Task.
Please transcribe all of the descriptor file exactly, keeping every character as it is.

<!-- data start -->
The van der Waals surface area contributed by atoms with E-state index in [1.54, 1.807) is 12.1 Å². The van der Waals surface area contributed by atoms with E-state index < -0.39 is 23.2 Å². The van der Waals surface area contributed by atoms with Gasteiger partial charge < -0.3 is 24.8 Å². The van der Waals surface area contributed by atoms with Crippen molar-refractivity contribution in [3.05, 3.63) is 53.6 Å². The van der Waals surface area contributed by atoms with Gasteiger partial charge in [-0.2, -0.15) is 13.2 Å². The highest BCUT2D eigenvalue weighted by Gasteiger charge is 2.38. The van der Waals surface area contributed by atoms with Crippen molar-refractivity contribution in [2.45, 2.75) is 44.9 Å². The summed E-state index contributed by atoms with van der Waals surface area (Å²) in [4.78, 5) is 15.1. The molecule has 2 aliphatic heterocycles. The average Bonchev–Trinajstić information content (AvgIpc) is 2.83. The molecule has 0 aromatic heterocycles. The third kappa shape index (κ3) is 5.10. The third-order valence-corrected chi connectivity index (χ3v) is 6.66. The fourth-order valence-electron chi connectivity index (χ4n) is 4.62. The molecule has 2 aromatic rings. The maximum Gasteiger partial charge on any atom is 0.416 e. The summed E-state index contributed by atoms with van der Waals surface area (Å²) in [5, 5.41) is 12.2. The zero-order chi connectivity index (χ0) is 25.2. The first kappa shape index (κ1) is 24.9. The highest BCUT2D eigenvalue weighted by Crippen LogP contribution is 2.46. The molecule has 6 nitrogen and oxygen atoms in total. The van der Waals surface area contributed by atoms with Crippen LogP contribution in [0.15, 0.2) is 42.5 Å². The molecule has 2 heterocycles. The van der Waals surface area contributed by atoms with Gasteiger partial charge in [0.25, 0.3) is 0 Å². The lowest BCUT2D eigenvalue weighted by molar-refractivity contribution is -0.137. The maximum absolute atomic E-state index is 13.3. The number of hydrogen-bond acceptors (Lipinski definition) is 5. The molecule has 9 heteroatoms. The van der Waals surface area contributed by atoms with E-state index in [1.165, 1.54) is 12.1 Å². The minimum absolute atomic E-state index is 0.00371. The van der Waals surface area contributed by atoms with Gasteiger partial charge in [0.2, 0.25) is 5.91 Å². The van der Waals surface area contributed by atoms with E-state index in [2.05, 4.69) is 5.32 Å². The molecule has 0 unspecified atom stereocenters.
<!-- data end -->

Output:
The van der Waals surface area contributed by atoms with E-state index in [1.54, 1.807) is 12.1 Å². The van der Waals surface area contributed by atoms with E-state index < -0.39 is 23.2 Å². The van der Waals surface area contributed by atoms with Gasteiger partial charge < -0.3 is 24.8 Å². The van der Waals surface area contributed by atoms with Crippen molar-refractivity contribution in [3.05, 3.63) is 53.6 Å². The van der Waals surface area contributed by atoms with Gasteiger partial charge in [-0.2, -0.15) is 13.2 Å². The highest BCUT2D eigenvalue weighted by Gasteiger charge is 2.38. The van der Waals surface area contributed by atoms with Crippen molar-refractivity contribution in [2.45, 2.75) is 44.9 Å². The summed E-state index contributed by atoms with van der Waals surface area (Å²) in [4.78, 5) is 15.1. The molecule has 2 aliphatic heterocycles. The average Bonchev–Trinajstić information content (AvgIpc) is 2.83. The molecule has 0 aromatic heterocycles. The third kappa shape index (κ3) is 5.10. The third-order valence-corrected chi connectivity index (χ3v) is 6.66. The fourth-order valence-electron chi connectivity index (χ4n) is 4.62. The molecule has 2 aromatic rings. The maximum Gasteiger partial charge on any atom is 0.416 e. The summed E-state index contributed by atoms with van der Waals surface area (Å²) in [5, 5.41) is 12.2. The zero-order chi connectivity index (χ0) is 25.2. The first kappa shape index (κ1) is 24.9. The highest BCUT2D eigenvalue weighted by Crippen LogP contribution is 2.46. The molecule has 6 nitrogen and oxygen atoms in total. The van der Waals surface area contributed by atoms with Crippen LogP contribution in [0.15, 0.2) is 42.5 Å². The molecule has 2 heterocycles. The van der Waals surface area contributed by atoms with Gasteiger partial charge in [0.25, 0.3) is 0 Å². The lowest BCUT2D eigenvalue weighted by molar-refractivity contribution is -0.137. The maximum absolute atomic E-state index is 13.3. The number of hydrogen-bond acceptors (Lipinski definition) is 5. The molecule has 9 heteroatoms. The van der Waals surface area contributed by atoms with E-state index in [1.165, 1.54) is 12.1 Å². The minimum absolute atomic E-state index is 0.00371. The van der Waals surface area contributed by atoms with Gasteiger partial charge in [0.2, 0.25) is 5.91 Å². The van der Waals surface area contributed by atoms with E-state index in [2.05, 4.69) is 5.32 Å². The molecule has 0 unspecified atom stereocenters.